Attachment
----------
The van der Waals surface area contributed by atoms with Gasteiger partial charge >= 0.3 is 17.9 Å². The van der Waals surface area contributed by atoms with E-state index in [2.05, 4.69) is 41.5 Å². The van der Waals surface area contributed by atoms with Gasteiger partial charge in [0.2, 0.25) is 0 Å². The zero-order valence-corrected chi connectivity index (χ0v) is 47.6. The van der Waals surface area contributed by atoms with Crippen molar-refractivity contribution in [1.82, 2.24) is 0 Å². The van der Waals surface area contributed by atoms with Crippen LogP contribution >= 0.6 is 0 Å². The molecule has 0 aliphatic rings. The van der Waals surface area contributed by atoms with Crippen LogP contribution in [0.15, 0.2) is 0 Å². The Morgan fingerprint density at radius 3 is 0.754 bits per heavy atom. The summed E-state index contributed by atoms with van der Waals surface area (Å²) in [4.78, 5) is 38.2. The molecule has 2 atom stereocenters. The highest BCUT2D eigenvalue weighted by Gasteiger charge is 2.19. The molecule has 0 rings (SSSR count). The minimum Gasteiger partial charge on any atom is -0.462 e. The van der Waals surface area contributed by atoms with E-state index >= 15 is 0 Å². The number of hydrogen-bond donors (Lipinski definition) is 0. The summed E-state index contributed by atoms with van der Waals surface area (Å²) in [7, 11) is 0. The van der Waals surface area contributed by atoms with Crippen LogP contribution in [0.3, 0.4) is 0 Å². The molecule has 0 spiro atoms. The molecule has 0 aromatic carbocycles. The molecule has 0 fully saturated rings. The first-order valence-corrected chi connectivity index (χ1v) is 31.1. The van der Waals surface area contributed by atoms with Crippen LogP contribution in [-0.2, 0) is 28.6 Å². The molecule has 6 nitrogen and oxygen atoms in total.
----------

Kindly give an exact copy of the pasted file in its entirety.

The van der Waals surface area contributed by atoms with Gasteiger partial charge >= 0.3 is 17.9 Å². The van der Waals surface area contributed by atoms with E-state index in [2.05, 4.69) is 41.5 Å². The van der Waals surface area contributed by atoms with Gasteiger partial charge in [0.2, 0.25) is 0 Å². The zero-order valence-corrected chi connectivity index (χ0v) is 47.6. The van der Waals surface area contributed by atoms with Crippen molar-refractivity contribution in [1.82, 2.24) is 0 Å². The van der Waals surface area contributed by atoms with Crippen LogP contribution >= 0.6 is 0 Å². The molecule has 0 aliphatic rings. The van der Waals surface area contributed by atoms with Crippen LogP contribution in [0.15, 0.2) is 0 Å². The Morgan fingerprint density at radius 3 is 0.754 bits per heavy atom. The summed E-state index contributed by atoms with van der Waals surface area (Å²) in [4.78, 5) is 38.2. The molecule has 2 atom stereocenters. The highest BCUT2D eigenvalue weighted by Gasteiger charge is 2.19. The molecule has 0 rings (SSSR count). The minimum Gasteiger partial charge on any atom is -0.462 e. The van der Waals surface area contributed by atoms with E-state index >= 15 is 0 Å². The number of hydrogen-bond donors (Lipinski definition) is 0. The summed E-state index contributed by atoms with van der Waals surface area (Å²) in [7, 11) is 0. The van der Waals surface area contributed by atoms with Crippen LogP contribution in [0.3, 0.4) is 0 Å². The molecule has 0 spiro atoms. The molecule has 0 aromatic carbocycles. The molecule has 0 fully saturated rings. The first-order valence-corrected chi connectivity index (χ1v) is 31.1. The van der Waals surface area contributed by atoms with Crippen LogP contribution in [-0.2, 0) is 28.6 Å². The molecule has 6 nitrogen and oxygen atoms in total.